How this cheese became a delicacy is a mystery, because by most standards this shouldn't even qualify as food. Come across this in your fridge, and you would be forgiven for hiring someone with thick rubber gloves to remove it and burn it, the fridge, and your entire house. Its only real qualifications for being called a delicacy are the elaborate "preparation" process, the relative scarcity of the finished product, and the shocking number of people willing to eat it on a regular basis.


If something is dangerous to eat without prolonged periods of elaborate processing, then that might be what's called a hint, especially if the finished product smells like it was soaked in bathroom cleaner. Hákarl is a delicacy in Iceland, traditionally made by gutting and beheading a Greenland shark, burying it in sand and under heavy rocks for six to eight weeks, and allowing it to ferment and lose moisture. Once removed from the sand, it is cut into strips and dried for several more months, before being scraped and cut into ammonia-flavored lumps for consumption. Most reports of eating Hákarl will probably include descriptions of gagging and vomiting, smells of rotting flesh, and extreme blue cheese flavors.

The reason for the elaborate processing is that the flesh of the Greenland shark contains high concentrations of urea and trimethylamine oxide which, when consumed, turns into trimethylamine, and creates the effect of extreme intoxication—but if the descriptions of consuming fully processed Hákarl are accurate, doesn't extreme intoxication actually sound better?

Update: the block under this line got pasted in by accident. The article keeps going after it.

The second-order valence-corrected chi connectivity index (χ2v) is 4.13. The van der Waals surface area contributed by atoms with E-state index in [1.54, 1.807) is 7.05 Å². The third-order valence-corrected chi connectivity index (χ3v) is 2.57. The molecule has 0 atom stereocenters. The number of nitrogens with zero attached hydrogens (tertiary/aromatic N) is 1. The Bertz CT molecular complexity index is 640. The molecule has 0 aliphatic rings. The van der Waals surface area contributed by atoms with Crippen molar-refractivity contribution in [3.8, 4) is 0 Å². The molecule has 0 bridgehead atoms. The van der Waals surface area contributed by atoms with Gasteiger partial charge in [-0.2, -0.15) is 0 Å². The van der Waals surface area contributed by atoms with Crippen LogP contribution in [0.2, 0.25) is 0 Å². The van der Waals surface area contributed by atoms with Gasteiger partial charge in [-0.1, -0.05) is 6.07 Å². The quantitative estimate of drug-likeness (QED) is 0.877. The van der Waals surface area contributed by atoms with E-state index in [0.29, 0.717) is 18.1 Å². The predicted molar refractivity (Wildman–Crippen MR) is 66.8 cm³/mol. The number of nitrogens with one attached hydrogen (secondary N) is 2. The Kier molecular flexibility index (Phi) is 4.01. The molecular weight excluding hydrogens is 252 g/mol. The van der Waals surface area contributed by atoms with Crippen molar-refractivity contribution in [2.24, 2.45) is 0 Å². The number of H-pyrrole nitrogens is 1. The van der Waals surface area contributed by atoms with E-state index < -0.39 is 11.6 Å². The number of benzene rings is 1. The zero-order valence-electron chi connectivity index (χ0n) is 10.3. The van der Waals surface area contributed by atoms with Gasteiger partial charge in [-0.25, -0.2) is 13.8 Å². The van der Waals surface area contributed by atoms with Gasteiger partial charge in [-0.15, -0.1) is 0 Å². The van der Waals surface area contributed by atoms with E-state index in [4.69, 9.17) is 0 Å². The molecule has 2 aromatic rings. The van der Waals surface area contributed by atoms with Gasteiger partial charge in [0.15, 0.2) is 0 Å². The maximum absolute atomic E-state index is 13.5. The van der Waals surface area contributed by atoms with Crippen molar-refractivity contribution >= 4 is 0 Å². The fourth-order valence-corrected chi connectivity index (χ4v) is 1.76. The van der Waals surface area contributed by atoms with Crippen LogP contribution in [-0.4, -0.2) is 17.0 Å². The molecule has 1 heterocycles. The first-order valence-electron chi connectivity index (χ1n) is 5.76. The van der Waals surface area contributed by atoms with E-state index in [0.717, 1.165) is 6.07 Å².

Blood Clams

Blood clams are named for a red, blood-like liquid found in the flesh, and it is considered a delicacy across Asia and the Pacific. Unfortunately the association with blood goes beyond the liquid, and into much more disturbing territories. Blood clams like to grow in shallow water and tidal areas, and feed by filtering large quantities of water through their bodies. Unfortunately, if there are any contaminants in the water they live in, those contaminants will get concentrated in the clam, and carried into whatever eats it. Wild clams living in clean water are more likely to be safe, but because of the profits that can be made, clams are sometimes gathered or farmed in polluted water. Even clean water doesn't make them safe: gastroenteritis is a common result of eating bad clams, but there is also a good chance of contracting Hepatitis A ... among other things.

Blood clams have been banned in Shanghai since a hepatitis outbreak in 1988, although they are still consumed on the down low. In 1982, 40 people in New York contracted Hep A, but those numbers were probably underreported due to the way the disease develops. Eating blood clams wouldn't be so dangerous if they were cooked properly, but they are often consumed either raw, or after a very quick boiling session that isn't enough to render them safe. So if the idea of a slimy lump of bloody-looking salty flesh sliding down your throat isn't enough to give you the cold sweats, eating it probably will.